Storm-crippled US Northeast struggling to recover

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• With death toll exceeding 90, the hurricane-affected U.S. Northeast is struggling to recover.

• Floodwater across Hudson River are slowly receding, people in NYC are trying to get life back to normal.

• In the aftermath of Sandy, New York canceled its annual marathon.

NEW YORK, Nov. 3 — With death toll exceeding 90, more than 4.6 million homes and businesses without power, and as high as 50 billion U.S. dollars in total damage, the hurricane-affected U.S. Northeast is struggling to recover.

Three days after Hurricane Sandy dissipating, the floodwater across the Hudson River are slowly receding and people in New York City are trying to get life back to normal, but neighboring state New Jersey is still stunned by infrastructure devastation and traffic annulment.

Commuter trains and subways are rolling again. Three major airports reopened limited service, and the New York Stock Exchange is welcoming traders again. And the country’s busiest train line – Amtrak’s Northeast Corridor – is to take commuters along the East Coast again since Friday, although hundreds of thousands people in the city are still without power, especially in downtown Manhattan.

In New Jersey, however, many residents are left with nothing but Sandy-wrecked houses, scattered businesses, broken boardwalks, and widespread power failure.

With power still out in many Sandy-affected areas, the Obama administration made an all-out effort to purchase 12 million gallons of unleaded fuel and 10 million gallons of diesel fuel, which will be distributed to these areas, the U.S. Federal Emergency Management Agency (FEMA) said on Friday.

FEMA said the fuel, together with 2 million gallons of emergency diesel loan from Northeast emergency heating oil reserves, will be sent to New York and New Jersey State.

It is only the second time the U.S. government’s emergency Home Heating Oil Reserve has been tapped since it was established in 2000.

Meanwhile, in a bid to ease the prevalent “panic buying” and boost supply, Department of Homeland Security Friday waived rules banning foreign vessels from carrying fuel between U.S. ports, so that these tankers in the Gulf of Mexico could bring fuel to the region.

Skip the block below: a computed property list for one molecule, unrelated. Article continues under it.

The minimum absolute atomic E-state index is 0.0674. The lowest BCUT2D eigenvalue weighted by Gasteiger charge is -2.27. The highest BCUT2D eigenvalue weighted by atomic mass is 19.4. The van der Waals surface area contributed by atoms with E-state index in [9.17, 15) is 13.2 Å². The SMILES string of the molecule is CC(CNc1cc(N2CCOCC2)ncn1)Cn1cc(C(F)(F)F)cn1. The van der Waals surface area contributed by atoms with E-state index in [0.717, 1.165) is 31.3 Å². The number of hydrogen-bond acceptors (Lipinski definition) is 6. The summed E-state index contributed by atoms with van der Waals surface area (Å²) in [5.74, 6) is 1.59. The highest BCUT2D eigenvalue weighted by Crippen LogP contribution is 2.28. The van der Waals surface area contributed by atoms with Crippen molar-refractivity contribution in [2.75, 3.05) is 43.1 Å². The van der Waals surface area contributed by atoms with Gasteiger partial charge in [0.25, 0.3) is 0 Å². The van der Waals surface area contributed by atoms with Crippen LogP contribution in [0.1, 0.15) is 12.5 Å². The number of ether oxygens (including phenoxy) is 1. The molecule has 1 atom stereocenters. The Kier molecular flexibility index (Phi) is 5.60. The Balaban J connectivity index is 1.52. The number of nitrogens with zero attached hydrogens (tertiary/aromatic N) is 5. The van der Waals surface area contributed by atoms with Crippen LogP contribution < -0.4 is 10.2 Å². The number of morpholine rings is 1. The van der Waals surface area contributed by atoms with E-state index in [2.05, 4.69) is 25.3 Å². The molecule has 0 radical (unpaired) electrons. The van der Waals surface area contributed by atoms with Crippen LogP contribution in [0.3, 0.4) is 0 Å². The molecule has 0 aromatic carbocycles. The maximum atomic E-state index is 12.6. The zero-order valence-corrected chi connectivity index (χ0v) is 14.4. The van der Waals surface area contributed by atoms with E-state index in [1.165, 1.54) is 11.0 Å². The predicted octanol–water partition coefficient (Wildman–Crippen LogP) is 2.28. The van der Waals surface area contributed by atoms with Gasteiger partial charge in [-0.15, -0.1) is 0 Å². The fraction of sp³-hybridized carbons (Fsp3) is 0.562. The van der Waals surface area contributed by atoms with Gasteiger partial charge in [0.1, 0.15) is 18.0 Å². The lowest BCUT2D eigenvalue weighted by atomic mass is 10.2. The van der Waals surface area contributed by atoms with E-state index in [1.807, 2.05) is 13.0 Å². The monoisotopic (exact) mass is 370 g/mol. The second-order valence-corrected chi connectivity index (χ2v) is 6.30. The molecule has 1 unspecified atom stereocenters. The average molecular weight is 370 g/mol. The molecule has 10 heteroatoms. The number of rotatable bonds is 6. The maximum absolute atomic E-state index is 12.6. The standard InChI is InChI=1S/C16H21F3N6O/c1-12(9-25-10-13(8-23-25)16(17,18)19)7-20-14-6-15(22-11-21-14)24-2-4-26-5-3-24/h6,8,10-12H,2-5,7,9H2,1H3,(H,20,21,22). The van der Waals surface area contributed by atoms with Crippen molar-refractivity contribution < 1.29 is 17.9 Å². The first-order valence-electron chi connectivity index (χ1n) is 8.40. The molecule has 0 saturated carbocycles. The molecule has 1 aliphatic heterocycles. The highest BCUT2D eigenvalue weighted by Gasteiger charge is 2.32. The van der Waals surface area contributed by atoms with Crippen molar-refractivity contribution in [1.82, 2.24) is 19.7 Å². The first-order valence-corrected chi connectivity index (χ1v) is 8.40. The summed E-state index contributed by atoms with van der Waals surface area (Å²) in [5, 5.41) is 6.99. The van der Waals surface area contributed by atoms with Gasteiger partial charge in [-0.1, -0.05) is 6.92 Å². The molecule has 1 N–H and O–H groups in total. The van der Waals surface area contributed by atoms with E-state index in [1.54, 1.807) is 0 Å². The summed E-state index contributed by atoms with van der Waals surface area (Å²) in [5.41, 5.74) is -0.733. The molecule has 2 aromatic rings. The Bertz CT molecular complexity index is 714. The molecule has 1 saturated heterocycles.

Also on Friday, New York Governor Andrew Cuomo said he would temporarily lift tax and registration requirements on those oil tankers docking in the New York Harbor.

In the aftermath of Sandy, New York canceled its annual marathon, which was scheduled to take place on Sunday in Staten Island, one of the hardest-hit areas by the storm.

Mayor Michael Bloomberg confirmed the cancellation in a Friday statement, saying he “would not want a cloud to hang over the race or its participants,” which would “distract attention away from all the critically important work that is being done to recover from the storm and get out city back on track.”

City authorities and the event’s organizers have been under mounting criticism that this was not the time for a race.

The hurricane has affected more than just the United States. UN World Health Organization (WHO) said Friday that there has already been an small rise in cholera infection cases in Haiti, after last week’s heavy rainfall brought by Sandy.

Haitian officials said 1.8 million Haitians have been affected and at least 54 people died in the storm, more than any other Caribbean nation. Sandy also destroyed 70 percent of crops in the country’s southern areas and caused many cases of livestock’s deaths.

In Cuba, Sandy killed 11 people and caused losses amounting to more than 88 million dollars.

 

In : World News

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